Support for the Trans Mountain expansion grows amidst pipeline dispute
A majority of British Columbians are now in favour of the Trans Mountain pipeline expansion according to a new poll released on Wednesday from The Angus Reid Institute.
The new poll found 54 per cent of those asked in B.C. are in favour of the project, while 38 per cent are opposed to it. Compare this to February when 48 per cent were in favour and 40 per cent were opposed.
LISTEN: Support for Kinder Morgan on the rise?
But when asked about potential risks of the pipeline, British Columbians are more cautious. Of those polled, 74 per cent they are very or moderately concerned of the risk of an oil spill or accident from a tanker carrying oil through the water of Metro Vancouver.
When asked which potential risk of the project is most concerning, 52 per cent of those polled said it was an oil spill or accident.
“From a British Columbia perspective, this is less about twinning a pipeline than it is about tanker traffic – and a need for a visible and effective emergency response protocol people can see, believe, and have confidence in,” reads the Angus Reid poll.
British Columbians are divided on the overall risks and benefits of the pipeline. The poll found 34 per cent say the environmental risk outweighs the economic benefit, 35 per cent say the opposition, with 30 per cent assessing the risks and benefits are about equal.
WATCH HERE: Canadian opinion poll on pipeline expansion
B.C. premier John Horgan was in Ottawa on the weekend to meet with Prime Minister Justin Trudeau and Alberta premier Rachel Notley. The $7.4 billion pipeline expansion is under threat of being stopped by Kinder Morgan if Ottawa can’t show a clear path towards getting B.C. on board with support for the twinning.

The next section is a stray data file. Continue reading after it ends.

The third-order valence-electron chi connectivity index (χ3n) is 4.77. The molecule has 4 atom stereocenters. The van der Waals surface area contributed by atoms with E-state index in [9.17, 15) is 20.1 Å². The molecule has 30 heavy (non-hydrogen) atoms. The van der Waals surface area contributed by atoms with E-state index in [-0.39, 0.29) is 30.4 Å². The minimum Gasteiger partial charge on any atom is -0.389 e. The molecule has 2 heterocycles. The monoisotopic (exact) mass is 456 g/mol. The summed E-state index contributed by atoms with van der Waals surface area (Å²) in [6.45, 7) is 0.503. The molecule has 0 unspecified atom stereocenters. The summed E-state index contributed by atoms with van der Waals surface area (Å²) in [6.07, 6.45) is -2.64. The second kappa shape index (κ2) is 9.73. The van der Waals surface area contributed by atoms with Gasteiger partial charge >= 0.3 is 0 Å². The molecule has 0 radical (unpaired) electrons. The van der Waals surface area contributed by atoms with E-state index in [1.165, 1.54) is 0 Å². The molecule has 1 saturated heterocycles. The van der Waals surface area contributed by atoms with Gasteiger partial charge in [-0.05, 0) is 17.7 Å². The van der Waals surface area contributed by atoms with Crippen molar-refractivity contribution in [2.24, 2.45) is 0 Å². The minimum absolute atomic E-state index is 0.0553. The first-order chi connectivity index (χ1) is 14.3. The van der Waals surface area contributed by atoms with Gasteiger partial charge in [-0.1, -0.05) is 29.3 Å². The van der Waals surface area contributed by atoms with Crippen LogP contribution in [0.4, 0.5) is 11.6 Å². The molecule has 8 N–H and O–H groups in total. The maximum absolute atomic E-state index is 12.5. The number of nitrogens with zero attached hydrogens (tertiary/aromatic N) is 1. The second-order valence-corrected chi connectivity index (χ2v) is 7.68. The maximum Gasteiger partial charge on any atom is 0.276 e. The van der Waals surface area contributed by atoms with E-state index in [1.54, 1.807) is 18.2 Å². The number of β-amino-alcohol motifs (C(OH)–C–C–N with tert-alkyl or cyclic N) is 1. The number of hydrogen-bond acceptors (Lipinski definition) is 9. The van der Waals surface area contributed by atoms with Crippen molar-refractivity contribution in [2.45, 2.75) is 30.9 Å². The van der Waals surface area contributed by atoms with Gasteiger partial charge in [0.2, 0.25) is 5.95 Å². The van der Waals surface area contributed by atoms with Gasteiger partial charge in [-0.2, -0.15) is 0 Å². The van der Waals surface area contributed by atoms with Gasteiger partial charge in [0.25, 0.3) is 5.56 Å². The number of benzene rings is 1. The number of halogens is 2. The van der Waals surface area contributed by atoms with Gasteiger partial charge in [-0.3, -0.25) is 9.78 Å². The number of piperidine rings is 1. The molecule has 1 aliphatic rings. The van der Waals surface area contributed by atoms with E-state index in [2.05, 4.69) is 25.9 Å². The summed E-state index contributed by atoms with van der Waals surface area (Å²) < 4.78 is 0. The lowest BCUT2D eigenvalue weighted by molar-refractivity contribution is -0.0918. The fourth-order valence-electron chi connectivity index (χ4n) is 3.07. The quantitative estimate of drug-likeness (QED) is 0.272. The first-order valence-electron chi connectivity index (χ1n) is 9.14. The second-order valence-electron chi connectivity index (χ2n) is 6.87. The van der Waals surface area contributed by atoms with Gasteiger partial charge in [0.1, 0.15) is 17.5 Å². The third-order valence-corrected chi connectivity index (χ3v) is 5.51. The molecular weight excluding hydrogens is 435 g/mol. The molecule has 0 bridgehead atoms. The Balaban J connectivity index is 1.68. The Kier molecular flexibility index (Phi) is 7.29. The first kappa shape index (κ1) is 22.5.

The Texas based company has set a May 31 deadline for the federal government to show the project can be completed.
The federal approved expansion would see a seven fold tanker increase along B.C.’s coast and nearly three times as much bitumen shipped through the pipeline from north or Edmonton to Burnaby every day.
WATCH: Legislative bureau chief Keith Baldrey joins us to break down some of the numbers from the poll:
READ THE POLL HERE
On the national level, support for the pipeline is also growing. Almost two thirds of those polls say the B.C. government is wrong to try and block the pipeline, up to 64 per cent from 55 per cent two months ago.
The Angus Reid Institute conducted the online survey on April 16 and 17 among a representative randomized sample of 2,125 Canadian adults who are members of the Angus Reid Forum. For comparison purposes only, a probability sample of this size with this sample plan would carry a margin of error of +/- 3.0 percentage points, 19 times out of 20.
As for the personalities behind the dispute, the poll found Canadians are looking most favourably at the job Alberta premier Rachel Notley is doing. Notley has 42 per cent of respondents thinking she has done a good job, compared to 31 per cent feeling Horgan has done a good job.
LISTEN: B.C. Green Party Leader Andrew Weaver on the latest pipeline developments
“For their parts, both Horgan and Notley receive lukewarm ratings from the citizens of their own provinces. Horgan has done a good job on this file in the eyes of 45 per cent of British Columbians, while 44 per cent say he has done a bad one,” reads the poll.
“Albertans are slightly more approving of Notley. A majority, with 54 per cent, say she has done a good job, while 39 per cent say she has done a bad one. This is considerably more division than Albertans express on other questions in this survey – such as support for the pipeline itself.”
As for the Prime Minister, 36 per cent across the country say he has done a good job. That goes down in Alberta, where just 30 per cent of those polled believe Justin Trudeau has done a good job.
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